Rabbits make great pets. They have character, are intelligent, enjoy the company of humans and are a great way of introducing responsible young children to pet ownership. They are quiet, clean and are easily toilet-trained. But they must be carefully looked after.
While rabbits love company, they can be left alone during the day, and are therefore suitable for people who work or are away from home. A predator-proof enclosure to ensure their safety is essential.
An appropriate enclosure is a large-enough hutch that is divided into two connecting compartments, one with wire mesh top and sides to allow access to natural light and fresh air; while the other is enclosed to provide a 'bolthole', providing protection against threats, weather and which can be a secure sleeping place.
The floor of your rabbit's hutch should be covered with newspaper, with a layer of bedding material like straw, grass, hay or shredded paper for warmth, comfort and to prevent pressure sores on your bunny’s hind legs. Consider extreme weather conditions and ventilation when choosing a location for your hutch.
Rabbits are extremely sensitive to the hot summer temperatures we experience in Australia and may die of heat stroke if their hutch is not in a cool, shady position; or if they are not adequately cooled in hot weather.
Rabbits should have at least four hours outside of the hutch for exercising each day. Handling them will also be of benefit in keeping them tame.
Watch your rabbit's condition. Check your rabbit’s rear end to make sure it's clean and dry, because if wet or soiled, it's prone to fly strike, which can be deadly. Using a firm brush to remove dead hairs, tangles and pieces of garden matter should form part of the routine.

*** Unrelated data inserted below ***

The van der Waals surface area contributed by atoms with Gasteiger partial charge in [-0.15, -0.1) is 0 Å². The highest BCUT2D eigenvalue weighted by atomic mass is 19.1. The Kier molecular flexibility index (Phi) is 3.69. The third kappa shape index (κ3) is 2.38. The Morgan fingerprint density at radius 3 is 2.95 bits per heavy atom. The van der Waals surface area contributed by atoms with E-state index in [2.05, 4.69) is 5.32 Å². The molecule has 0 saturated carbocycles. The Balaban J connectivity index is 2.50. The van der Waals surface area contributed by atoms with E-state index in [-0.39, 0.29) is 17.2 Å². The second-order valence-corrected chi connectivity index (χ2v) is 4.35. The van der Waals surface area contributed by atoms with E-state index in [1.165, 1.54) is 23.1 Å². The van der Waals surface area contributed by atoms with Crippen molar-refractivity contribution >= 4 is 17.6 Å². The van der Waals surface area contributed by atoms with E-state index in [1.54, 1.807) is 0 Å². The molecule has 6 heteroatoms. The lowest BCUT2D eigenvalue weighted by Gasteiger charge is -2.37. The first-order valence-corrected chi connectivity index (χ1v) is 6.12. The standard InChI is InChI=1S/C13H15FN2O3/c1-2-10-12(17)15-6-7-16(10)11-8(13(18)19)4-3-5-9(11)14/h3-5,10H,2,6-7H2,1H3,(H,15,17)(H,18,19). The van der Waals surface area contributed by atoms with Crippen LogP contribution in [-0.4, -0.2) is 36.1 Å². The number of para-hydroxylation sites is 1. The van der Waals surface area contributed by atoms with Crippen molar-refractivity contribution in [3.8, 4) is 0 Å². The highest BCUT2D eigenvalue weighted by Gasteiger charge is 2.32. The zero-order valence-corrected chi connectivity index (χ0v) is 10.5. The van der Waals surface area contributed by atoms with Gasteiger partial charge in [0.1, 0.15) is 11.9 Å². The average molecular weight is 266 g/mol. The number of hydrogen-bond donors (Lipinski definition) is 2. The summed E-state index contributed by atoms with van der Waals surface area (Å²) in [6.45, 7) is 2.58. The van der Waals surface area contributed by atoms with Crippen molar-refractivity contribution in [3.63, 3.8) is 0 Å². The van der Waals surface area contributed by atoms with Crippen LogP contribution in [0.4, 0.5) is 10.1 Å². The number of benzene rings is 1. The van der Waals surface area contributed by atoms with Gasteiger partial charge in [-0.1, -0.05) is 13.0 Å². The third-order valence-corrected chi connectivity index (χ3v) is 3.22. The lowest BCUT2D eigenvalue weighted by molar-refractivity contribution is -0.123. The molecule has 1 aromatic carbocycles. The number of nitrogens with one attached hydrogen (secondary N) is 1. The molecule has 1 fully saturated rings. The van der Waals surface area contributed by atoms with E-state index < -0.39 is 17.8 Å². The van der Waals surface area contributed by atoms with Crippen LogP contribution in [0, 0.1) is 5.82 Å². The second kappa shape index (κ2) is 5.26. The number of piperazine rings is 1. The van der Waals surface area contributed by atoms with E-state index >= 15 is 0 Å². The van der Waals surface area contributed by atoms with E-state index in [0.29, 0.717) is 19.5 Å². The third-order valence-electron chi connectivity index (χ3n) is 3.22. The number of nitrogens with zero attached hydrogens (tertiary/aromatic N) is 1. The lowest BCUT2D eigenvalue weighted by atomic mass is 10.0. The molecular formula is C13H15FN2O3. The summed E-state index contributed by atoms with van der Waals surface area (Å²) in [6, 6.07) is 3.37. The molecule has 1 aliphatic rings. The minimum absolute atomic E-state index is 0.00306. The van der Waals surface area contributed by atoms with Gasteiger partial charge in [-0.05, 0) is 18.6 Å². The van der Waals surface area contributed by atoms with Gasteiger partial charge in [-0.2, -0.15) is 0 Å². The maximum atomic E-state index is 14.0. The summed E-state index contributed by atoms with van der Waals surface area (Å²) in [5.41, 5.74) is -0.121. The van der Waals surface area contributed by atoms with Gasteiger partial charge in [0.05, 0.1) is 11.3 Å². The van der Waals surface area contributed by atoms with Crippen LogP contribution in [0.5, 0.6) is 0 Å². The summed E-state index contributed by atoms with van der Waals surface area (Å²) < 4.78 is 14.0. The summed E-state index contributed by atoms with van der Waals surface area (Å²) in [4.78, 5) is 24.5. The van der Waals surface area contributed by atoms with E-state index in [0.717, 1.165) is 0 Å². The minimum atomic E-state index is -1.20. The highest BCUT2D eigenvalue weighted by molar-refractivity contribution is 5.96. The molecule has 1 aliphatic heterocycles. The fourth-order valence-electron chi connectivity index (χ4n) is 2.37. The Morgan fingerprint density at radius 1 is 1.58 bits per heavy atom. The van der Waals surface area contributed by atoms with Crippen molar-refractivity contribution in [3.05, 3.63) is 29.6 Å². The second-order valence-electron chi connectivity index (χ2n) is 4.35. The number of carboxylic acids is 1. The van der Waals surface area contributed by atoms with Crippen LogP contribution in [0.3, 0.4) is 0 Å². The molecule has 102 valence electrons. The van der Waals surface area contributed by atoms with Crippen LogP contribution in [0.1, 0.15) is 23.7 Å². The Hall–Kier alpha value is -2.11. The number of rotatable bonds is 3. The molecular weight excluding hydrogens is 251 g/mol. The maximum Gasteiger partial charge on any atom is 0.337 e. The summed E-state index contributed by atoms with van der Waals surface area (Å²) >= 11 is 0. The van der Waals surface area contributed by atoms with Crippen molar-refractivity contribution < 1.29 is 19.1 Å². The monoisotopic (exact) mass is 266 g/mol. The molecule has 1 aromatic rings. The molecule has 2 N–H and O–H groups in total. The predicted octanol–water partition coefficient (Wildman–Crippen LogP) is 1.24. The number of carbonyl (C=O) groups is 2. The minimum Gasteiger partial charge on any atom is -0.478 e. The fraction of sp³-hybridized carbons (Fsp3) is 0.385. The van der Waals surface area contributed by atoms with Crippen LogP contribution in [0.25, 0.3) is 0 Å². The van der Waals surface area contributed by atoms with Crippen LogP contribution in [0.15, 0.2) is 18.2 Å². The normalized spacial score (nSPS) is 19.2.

Feeding and nutrition
Feeding is the most important factor in making sure your rabbit stays healthy.
Rabbits are herbivores so their diet should consist almost entirely of grass and/or hay. Also, rabbits have to chew grass or hay to keep wearing down their continuously-growing teeth.
Ideally, feed your bunny about 80-85% grass and/or hay, and up to 12-15% green vegetables, such as Asian greens (bok choy), celery leaves, carrot tops (not the carrot itself), red lettuce and parsley. Check which vegetables are suitable, because many are not. For example, green lettuce and cabbage can cause diarrhoea.
Rabbit pellets can be fed in small amounts, up to 6% of the diet. But choose carefully, because many commercial rabbit foods don't contain enough fibre, and are too high in fats and sugars. The fibre content of rabbit pellets should be 18-20%.
Treats, such as carrot pieces and some fruits, should only be offered in small amounts (1-2 tablespoons per day).
Fresh water must always be available using both a drip-feed bottle and an open container.
Rabbit Calicivirus vaccination
Rabbit Calicivirus vaccination is essential.
Rabbit Calicivirus is a deadly threat. It's always fatal. It's spread by contact with infected rabbits, and infected food and other material, and may be spread by mosquitos.
The virus is routinely released into the environment by some local councils as a way of controlling the feral rabbit population. This presents a clear danger to pet rabbits, who may catch the disease from mosquitoes or from other sources.
Please make sure your pet rabbit is up-to-date with the Rabbit Calicivirus vaccination every six months to ensure protection against this deadly disease.
Desexing is strongly advised.
Female rabbits who are not desexed have a very high likelihood of developing uterine cancer as they age. Rabbits of both sexes may at times become aggressive if not desexed. And of course, rabbits can breed easily unless desexed.
Like all animals, rabbits should have regular veterinary checks, including checking their teeth and claws, as well as ensuring that they're up-to-date with vaccination against Rabbit Calicivirus.
We welcome you to book an appointment with us to check your rabbit's health and vaccination status, and to discuss how best to look after your rabbit.
See also: Rabbit Vaccinations